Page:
Tuna tongue, marrow and eyes: a new era at the Ricardo Fuentes – La Cabaña R&D+i Lab
A logbook by Sensei Hiroshi Umi.
According to the dictionary, to which I always turn with curiosity and often amazement, a laboratory is defined as a place equipped with the required means to conduct research, experimentation and work of a scientific or technical nature. The etymology of the term emphasises the definition as a mere workplace, but when it comes to the culinary world, there is so much more to be said. This all follows on from my (pen)ultimate visit to the venue of investigation, know-how, trial and error that is the Laboratory (Ricardo Fuentes –La Cabaña R&D+i Lab) concealed in the backroom of La Cabaña Buenavista (two Michelin Stars, three Repsol Suns), with Pablo González-Conejero at the helm.
The R&D laboratory was promoted by the Ricardo Fuentes Group just before the pandemic turned our planet on its head. It is now updating itself. “We are at a stage where we have consolidated those beginnings, our founding in 2019. We still retain the essence, as a place to create, to think, innovate and reflect not only on gastronomy itself, but the final staging of these dishes, and how they are expressed in the restaurant,” the Ricardo Fuentes Group explains.
Adrián Costa, in charge of the Ricardo Fuentes –La Cabaña R&D+i Lab
One of the fundamental factors inspiring the creation of the R&D Laboratory was to revive local talent. And since 2019 this dazzling workshop, brimful of audacity, has been headed by Adrián Costa, who hails from nearby Cartagena. The chef, who has forged an outstanding career for himself alongside such illustrious names as Paco Pérez and Iván Cerdeño, keeps a firm hand on the tiller of the Laboratory, relying on calm, introspection, measured discourse, talent and creativity.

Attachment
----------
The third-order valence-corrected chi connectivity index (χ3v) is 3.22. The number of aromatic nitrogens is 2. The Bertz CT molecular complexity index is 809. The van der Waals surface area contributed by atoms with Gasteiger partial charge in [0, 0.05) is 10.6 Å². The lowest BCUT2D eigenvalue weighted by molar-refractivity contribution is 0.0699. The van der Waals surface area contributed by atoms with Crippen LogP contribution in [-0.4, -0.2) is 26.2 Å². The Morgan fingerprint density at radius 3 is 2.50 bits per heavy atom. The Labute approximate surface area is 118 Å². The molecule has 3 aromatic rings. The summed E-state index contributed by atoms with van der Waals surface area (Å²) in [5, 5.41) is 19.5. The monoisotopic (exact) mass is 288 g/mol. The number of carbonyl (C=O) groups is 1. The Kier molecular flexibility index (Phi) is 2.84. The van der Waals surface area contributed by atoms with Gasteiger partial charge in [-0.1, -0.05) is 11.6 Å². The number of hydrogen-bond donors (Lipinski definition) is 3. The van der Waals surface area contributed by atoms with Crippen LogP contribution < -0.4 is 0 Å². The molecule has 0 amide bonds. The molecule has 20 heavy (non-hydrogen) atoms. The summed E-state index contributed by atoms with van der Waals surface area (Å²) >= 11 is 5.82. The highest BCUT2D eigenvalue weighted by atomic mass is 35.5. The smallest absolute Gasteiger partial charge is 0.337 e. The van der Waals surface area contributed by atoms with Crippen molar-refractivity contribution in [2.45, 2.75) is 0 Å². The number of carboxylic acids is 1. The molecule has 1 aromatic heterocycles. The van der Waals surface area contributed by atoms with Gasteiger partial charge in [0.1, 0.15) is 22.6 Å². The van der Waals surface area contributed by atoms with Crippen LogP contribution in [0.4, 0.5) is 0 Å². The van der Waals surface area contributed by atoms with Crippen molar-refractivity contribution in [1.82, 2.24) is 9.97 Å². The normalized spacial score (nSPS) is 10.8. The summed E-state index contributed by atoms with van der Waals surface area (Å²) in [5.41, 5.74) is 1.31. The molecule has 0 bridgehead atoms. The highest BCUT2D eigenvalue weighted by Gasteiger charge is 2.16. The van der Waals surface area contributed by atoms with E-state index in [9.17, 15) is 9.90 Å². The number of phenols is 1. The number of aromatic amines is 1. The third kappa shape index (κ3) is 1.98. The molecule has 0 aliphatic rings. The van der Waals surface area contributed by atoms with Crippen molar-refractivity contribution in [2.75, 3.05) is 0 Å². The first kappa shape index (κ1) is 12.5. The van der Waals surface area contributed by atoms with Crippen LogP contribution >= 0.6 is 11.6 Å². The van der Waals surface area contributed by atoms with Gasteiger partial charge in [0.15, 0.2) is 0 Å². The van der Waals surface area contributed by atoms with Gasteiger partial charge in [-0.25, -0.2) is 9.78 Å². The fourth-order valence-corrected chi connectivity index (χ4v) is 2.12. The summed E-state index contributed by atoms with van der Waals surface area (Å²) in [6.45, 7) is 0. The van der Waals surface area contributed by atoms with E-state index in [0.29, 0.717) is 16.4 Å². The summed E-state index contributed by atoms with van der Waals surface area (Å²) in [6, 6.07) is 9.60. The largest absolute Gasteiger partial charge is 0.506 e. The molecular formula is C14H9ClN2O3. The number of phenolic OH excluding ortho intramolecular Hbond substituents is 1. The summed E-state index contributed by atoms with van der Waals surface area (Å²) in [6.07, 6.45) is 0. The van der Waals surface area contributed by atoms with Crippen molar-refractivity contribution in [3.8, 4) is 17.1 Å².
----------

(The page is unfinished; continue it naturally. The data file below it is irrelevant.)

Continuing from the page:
Pablo González Conejero himself grants him full authority to play around and experiment. His hands are adding a skilled touch to new cuts and unaccustomed parts of the bluefin tuna, given new twists and unprecedented flashes through his personal perspective, the product of inspired temperatures and cooking methods, and the most innovative technologies.
Investigating unknown cuts of the bluefin tuna
While never losing sight of the local angle on all he orchestrates. “We are focusing this new stage on the eye, the skin, the marrow and the tongue of the tuna. As well as a nod towards our nearby surroundings. For example, we make a kind of chiquillo murciano with the skin. Chiquillo is a traditional cured meat made from our local chato breed of pig, which is in danger of extinction. It’s made from the pig’s skin, prepared with cinnamon, oregano, black pepper and cloves. In this case we spice the fish skin, roll it in nori seaweed, and water and gold dust, which gives it the colour of chiquillo. We vacuum cook it for two hours at 90 degrees, and are left with this spiral. Steamed to temper it properly. We prepare it in front of the diners on a hot plate. Taking this same chiquillo, we cut it into thin slices, dry it and puff it up, to give it this crunch and golden colour. The sauce that tops it all is powerful, but really fresh. The real chiquillo serves as the base, with a powerful sauce which has plenty of collagen, but is also really fresh,” Costa explains.
Next, tuna tongue prepared with onions, an outstanding new tuna offal discovery, rounded off with a magnificent tuna cheekbone, a pioneering toro tartar which is the foretaste of a new era (and new fellow travellers), along with the huge expectations generated by the long string of marrow. The part surrounding the eyeball proves a tasty and daring discovery, full of nuance, and likewise raising new challenges and prospects.
Adrián Costa shows us the bluefin tuna tongue.
Recipe made with red tuna eye.
Recipe made with chin meat.
The Ricardo Fuentes Group have further news as a finishing touch: “It will be opening to the public. We have set ourselves the goal of continued excellence in the kitchens and in the experience of visitors to La Cabaña, as the reason behind these R&D efforts. We don’t lose sight of the vision and soul which inspired us at the outset. For people to come here and be amazed, to say ‘what a hidden treasure you had tucked away for us here!'”.